Anno LV, n. 228, maggio-agosto 2020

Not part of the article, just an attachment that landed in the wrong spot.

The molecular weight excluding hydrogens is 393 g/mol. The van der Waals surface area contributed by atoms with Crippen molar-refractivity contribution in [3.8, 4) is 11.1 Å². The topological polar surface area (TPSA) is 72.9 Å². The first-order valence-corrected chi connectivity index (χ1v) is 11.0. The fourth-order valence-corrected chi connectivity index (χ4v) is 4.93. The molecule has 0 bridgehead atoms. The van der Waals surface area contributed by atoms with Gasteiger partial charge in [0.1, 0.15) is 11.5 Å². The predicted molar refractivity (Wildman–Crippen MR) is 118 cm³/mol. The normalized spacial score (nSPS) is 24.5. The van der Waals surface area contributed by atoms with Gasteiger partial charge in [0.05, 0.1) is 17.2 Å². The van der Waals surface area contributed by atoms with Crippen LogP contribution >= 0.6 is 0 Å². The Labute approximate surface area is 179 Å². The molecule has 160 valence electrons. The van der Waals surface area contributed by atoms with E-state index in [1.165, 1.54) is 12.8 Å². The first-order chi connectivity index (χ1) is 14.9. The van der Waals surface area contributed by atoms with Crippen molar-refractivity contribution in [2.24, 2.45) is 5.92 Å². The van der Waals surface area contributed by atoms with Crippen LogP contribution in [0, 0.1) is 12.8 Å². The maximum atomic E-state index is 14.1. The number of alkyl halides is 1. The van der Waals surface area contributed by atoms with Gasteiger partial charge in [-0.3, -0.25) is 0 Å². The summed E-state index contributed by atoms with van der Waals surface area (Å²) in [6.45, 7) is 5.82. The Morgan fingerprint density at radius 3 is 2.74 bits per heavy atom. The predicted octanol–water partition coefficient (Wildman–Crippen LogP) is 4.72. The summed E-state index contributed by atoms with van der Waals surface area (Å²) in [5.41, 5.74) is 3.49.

European institutions are not well equipped to manage crises. The analysis considers the case of the pandemic response highlighting the limits of the current governance framework and the sparse scope for EU level action in the health and economic domain. In parallel, the comparative analysis the case studies of national responses in four key member states (France, Germany, Italy and Spain) evidences their divergences in timing and scope, their sub-optimality in comparison to joint action and the risk for increasing the distance between core and periphery. Building on the findings and the policy debate surrounding proposed crisis-response instruments, as well as enacted measures at European level, the analysis highlights how the temporary palliative of ECB action and Next Generation EU do not tackle the underlying asymmetries in the governance framework. The Covid-19 driven policy developments and negotiations are evaluated against lesson from the Euro crisis in deriving insights on the extent to which a breakthrough has taken place and what is required for a deviation from minimal temporary compromise measure to a permanent solution to EMU shortcomings and incompleteness. A dramatic exogenous pandemic has opened an unprecedented window of opportunity for transnational solidarity within the EU. However, the divisiveness of the debate may further strengthen in the aftermath of a symmetric crisis with an asymmetric impact disproportionally penalising weaker economies and its legacy of skyrocketing public debt. While at the time of the analysis the full development of the crisis response is still unfolding, we confirm the need for furthering integration with a fully-fledged federal budget, of high value in view of the upcoming Conference on the Future of Europe and related debate on institutional reforms.